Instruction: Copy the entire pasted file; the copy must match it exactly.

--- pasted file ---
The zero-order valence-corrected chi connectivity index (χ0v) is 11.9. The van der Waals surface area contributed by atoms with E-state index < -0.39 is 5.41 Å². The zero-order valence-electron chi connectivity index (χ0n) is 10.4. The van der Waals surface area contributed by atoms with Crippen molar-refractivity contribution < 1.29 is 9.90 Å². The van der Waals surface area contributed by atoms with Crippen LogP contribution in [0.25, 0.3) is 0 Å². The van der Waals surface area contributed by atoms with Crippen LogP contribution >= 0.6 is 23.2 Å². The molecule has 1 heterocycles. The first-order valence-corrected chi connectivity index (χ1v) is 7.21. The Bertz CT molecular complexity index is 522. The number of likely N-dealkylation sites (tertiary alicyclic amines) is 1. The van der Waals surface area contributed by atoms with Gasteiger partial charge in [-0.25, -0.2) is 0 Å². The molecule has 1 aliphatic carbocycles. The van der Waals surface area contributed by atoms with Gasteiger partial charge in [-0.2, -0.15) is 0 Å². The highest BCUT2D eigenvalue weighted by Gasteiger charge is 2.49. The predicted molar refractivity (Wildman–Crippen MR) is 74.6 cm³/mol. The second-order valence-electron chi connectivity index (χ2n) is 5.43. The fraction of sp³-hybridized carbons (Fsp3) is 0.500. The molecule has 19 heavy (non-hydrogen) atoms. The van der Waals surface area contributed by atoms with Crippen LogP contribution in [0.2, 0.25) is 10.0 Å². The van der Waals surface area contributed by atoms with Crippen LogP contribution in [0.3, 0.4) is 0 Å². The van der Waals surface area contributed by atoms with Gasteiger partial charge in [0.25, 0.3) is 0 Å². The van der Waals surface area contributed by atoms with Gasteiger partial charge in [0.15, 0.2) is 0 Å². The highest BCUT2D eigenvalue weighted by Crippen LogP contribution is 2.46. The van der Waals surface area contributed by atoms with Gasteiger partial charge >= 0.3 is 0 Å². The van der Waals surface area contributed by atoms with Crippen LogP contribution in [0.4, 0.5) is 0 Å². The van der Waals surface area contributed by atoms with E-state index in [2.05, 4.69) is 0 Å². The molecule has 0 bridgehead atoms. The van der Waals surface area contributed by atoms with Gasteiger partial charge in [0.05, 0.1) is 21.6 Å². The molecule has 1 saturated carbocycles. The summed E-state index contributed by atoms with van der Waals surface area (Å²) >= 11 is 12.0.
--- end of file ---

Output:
The zero-order valence-corrected chi connectivity index (χ0v) is 11.9. The van der Waals surface area contributed by atoms with E-state index < -0.39 is 5.41 Å². The zero-order valence-electron chi connectivity index (χ0n) is 10.4. The van der Waals surface area contributed by atoms with Crippen molar-refractivity contribution < 1.29 is 9.90 Å². The van der Waals surface area contributed by atoms with Crippen LogP contribution in [0.25, 0.3) is 0 Å². The van der Waals surface area contributed by atoms with Crippen LogP contribution >= 0.6 is 23.2 Å². The molecule has 1 heterocycles. The first-order valence-corrected chi connectivity index (χ1v) is 7.21. The Bertz CT molecular complexity index is 522. The number of likely N-dealkylation sites (tertiary alicyclic amines) is 1. The van der Waals surface area contributed by atoms with Gasteiger partial charge in [-0.25, -0.2) is 0 Å². The molecule has 1 aliphatic carbocycles. The van der Waals surface area contributed by atoms with Gasteiger partial charge in [-0.2, -0.15) is 0 Å². The highest BCUT2D eigenvalue weighted by Gasteiger charge is 2.49. The predicted molar refractivity (Wildman–Crippen MR) is 74.6 cm³/mol. The second-order valence-electron chi connectivity index (χ2n) is 5.43. The fraction of sp³-hybridized carbons (Fsp3) is 0.500. The molecule has 19 heavy (non-hydrogen) atoms. The van der Waals surface area contributed by atoms with Crippen LogP contribution in [0.2, 0.25) is 10.0 Å². The van der Waals surface area contributed by atoms with Crippen LogP contribution in [0.3, 0.4) is 0 Å². The van der Waals surface area contributed by atoms with Gasteiger partial charge in [0.25, 0.3) is 0 Å². The van der Waals surface area contributed by atoms with Gasteiger partial charge in [0.15, 0.2) is 0 Å². The highest BCUT2D eigenvalue weighted by Crippen LogP contribution is 2.46. The van der Waals surface area contributed by atoms with Gasteiger partial charge >= 0.3 is 0 Å². The van der Waals surface area contributed by atoms with Crippen LogP contribution in [0.4, 0.5) is 0 Å². The van der Waals surface area contributed by atoms with E-state index in [2.05, 4.69) is 0 Å². The molecule has 0 bridgehead atoms. The van der Waals surface area contributed by atoms with Gasteiger partial charge in [0.05, 0.1) is 21.6 Å². The molecule has 1 saturated carbocycles. The summed E-state index contributed by atoms with van der Waals surface area (Å²) >= 11 is 12.0.